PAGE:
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Ice Diving Tips

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Regulator free-flows are one of the greatest hazards when diving under ice or in very cold water (less than 4°C). The condition is caused by the sudden drop in pressure as air passes from the cylinder through the first stage. When high pressure air passes through the first stage, it hyper-cools the metal moving parts. In a piston reg, small ice crystals can block the piston open, causing more air flow and trapping the piston open, creating a vicious feedback loop of more air, more ice and a runaway free flow. The air pressure overwhelms the downstream valve in the second stage and all of a sudden you are receiving high pressure air right through the entire system, eventually rupturing the LP hose or damaging the second stage. This phenomena can also occur less commonly with diaphragm regulators. To minimize the likelihood of free flow, use equipment conforming to CE standard EN250 (Cold Water Use). Diaphragm regs are generally better than pistons, which allow water to enter the first stage. Diaphragms can also be fitted with cold water kits, reducing the cold water contact with metal, moving parts.

Procedures are critical too. Never inflate a dry suit, inflate your BCD and breathe in simultaneously. To decrease the volume of gas passing through the first stage, do these things independently. Heavy breathing or use of the purge button increases the cooling effect of the airflow, so try to avoid both.

Free flows can also occur at the second stage, usually on the surface and caused by low air temps and breathing a wet reg in the open air. To prevent this, never inhale on a second stage out of the water when you are in a cold environment. To begin your dive, inhale fresh air topside, then dip your head below water and exhale into the second stage. Do this two or three times to warm the second stage and then submerge and begin breathing in a controlled manner.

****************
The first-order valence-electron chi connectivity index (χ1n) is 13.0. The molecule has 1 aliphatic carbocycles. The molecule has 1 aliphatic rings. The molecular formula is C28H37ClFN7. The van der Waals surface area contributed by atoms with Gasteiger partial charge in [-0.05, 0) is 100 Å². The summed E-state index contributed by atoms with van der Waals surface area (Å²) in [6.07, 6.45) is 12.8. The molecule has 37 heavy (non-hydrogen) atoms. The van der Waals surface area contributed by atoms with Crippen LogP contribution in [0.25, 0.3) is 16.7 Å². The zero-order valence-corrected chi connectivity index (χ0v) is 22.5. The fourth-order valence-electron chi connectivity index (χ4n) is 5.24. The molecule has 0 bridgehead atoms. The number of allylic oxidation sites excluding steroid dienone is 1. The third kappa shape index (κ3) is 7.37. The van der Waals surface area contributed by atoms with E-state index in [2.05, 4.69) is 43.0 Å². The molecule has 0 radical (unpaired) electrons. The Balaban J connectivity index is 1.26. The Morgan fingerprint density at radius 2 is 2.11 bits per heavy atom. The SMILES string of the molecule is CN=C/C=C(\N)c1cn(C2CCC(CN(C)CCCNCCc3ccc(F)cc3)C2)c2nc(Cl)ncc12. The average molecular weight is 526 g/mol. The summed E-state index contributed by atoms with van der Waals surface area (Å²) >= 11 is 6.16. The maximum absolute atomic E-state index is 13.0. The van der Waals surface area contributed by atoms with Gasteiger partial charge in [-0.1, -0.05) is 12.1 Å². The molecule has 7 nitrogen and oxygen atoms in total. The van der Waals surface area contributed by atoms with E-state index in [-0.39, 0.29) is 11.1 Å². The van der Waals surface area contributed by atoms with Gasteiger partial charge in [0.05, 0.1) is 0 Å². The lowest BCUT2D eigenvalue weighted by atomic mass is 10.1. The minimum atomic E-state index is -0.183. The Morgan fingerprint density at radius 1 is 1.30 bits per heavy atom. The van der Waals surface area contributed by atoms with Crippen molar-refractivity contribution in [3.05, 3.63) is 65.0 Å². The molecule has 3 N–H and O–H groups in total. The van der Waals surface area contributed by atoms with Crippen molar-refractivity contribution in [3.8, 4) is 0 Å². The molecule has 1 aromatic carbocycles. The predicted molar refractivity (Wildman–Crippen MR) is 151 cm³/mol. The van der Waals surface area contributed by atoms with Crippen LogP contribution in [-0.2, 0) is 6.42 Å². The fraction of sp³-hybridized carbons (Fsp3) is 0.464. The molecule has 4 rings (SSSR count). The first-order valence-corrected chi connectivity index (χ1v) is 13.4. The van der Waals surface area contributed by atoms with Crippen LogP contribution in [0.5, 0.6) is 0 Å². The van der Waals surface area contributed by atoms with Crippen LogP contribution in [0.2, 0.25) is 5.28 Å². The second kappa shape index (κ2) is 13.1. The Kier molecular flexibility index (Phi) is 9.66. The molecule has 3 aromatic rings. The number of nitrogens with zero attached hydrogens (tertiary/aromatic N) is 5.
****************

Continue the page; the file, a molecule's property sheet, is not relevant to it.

Ensure that the cylinder and the air within it is as dry as possible. Keep the system warm until the last moment prior to diving.

Between dives, ensure that no water enters the air intake of the first stage when drying the dust cap. If possible, dry the second stage fully before the next use.

Restrict yourself to no-stop dives at depths from which you can make a free ascent in an emergency or carry a redundant tank and regulator, ensuring that you will be able to turn off the valve of the free-flowing tank quickly. Make sure you have practiced using your bailout. Free flows are extremely chilling and you want to switch to bailout as soon as possible.

Learn more at:  http://www.intotheplanet.com/beneath-the-sea-ice/


Blue Horizon

About Author

More people have walked on the moon, than have been to some of the places that Jill’s exploration has taken her right here on the earth. From the most dangerous technical dives deep inside underwater caves, to searching for never before seen ecosystems inside giant Antarctic icebergs, to the lawless desert border area between Egypt and Libya while a civil war raged around her, Jill’s curiosity and passion about our watery planet is the driving force in her life. Jill’s accolades include induction into the Explorer’s Club and the inaugural class of the Women Diver’s Hall of Fame. She received the Wyland ICON Award, an honor she shares with several of her underwater heroes including Jacques Cousteau, Robert Ballard and Dr. Sylvia Earle. She was named a “Living Legend” by Sport Diver Magazine and selected as Scuba Diving Magazine’s “Sea Hero of the Year 2012.” In recognition of her lifetime achievement, Jill was awarded the inaugural Sir Christopher Ondaatje Medal for Exploration. Established by the Royal Canadian Geographical Society in 2013, the medal recognizes singular achievements and the pursuit of excellence by an outstanding Canadian explorer.

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